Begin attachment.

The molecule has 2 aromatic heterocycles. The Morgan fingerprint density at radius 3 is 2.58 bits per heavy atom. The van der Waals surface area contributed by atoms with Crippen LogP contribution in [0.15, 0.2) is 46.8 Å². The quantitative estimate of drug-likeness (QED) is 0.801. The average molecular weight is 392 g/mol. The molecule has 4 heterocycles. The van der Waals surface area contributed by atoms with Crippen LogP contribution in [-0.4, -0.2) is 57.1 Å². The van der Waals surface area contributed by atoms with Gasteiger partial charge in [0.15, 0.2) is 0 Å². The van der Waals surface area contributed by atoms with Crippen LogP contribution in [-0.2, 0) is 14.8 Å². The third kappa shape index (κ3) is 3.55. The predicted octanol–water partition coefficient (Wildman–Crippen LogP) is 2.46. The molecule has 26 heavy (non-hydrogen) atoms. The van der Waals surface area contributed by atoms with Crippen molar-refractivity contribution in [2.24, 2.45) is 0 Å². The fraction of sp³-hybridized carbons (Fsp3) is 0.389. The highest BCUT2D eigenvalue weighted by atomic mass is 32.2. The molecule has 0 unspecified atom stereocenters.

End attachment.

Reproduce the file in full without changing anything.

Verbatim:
The molecule has 2 aromatic heterocycles. The Morgan fingerprint density at radius 3 is 2.58 bits per heavy atom. The van der Waals surface area contributed by atoms with Crippen LogP contribution in [0.15, 0.2) is 46.8 Å². The quantitative estimate of drug-likeness (QED) is 0.801. The average molecular weight is 392 g/mol. The molecule has 4 heterocycles. The van der Waals surface area contributed by atoms with Crippen LogP contribution in [-0.4, -0.2) is 57.1 Å². The van der Waals surface area contributed by atoms with Gasteiger partial charge in [0.15, 0.2) is 0 Å². The van der Waals surface area contributed by atoms with Crippen LogP contribution in [-0.2, 0) is 14.8 Å². The third kappa shape index (κ3) is 3.55. The predicted octanol–water partition coefficient (Wildman–Crippen LogP) is 2.46. The molecule has 26 heavy (non-hydrogen) atoms. The van der Waals surface area contributed by atoms with Crippen molar-refractivity contribution in [2.24, 2.45) is 0 Å². The fraction of sp³-hybridized carbons (Fsp3) is 0.389. The highest BCUT2D eigenvalue weighted by atomic mass is 32.2. The molecule has 0 unspecified atom stereocenters.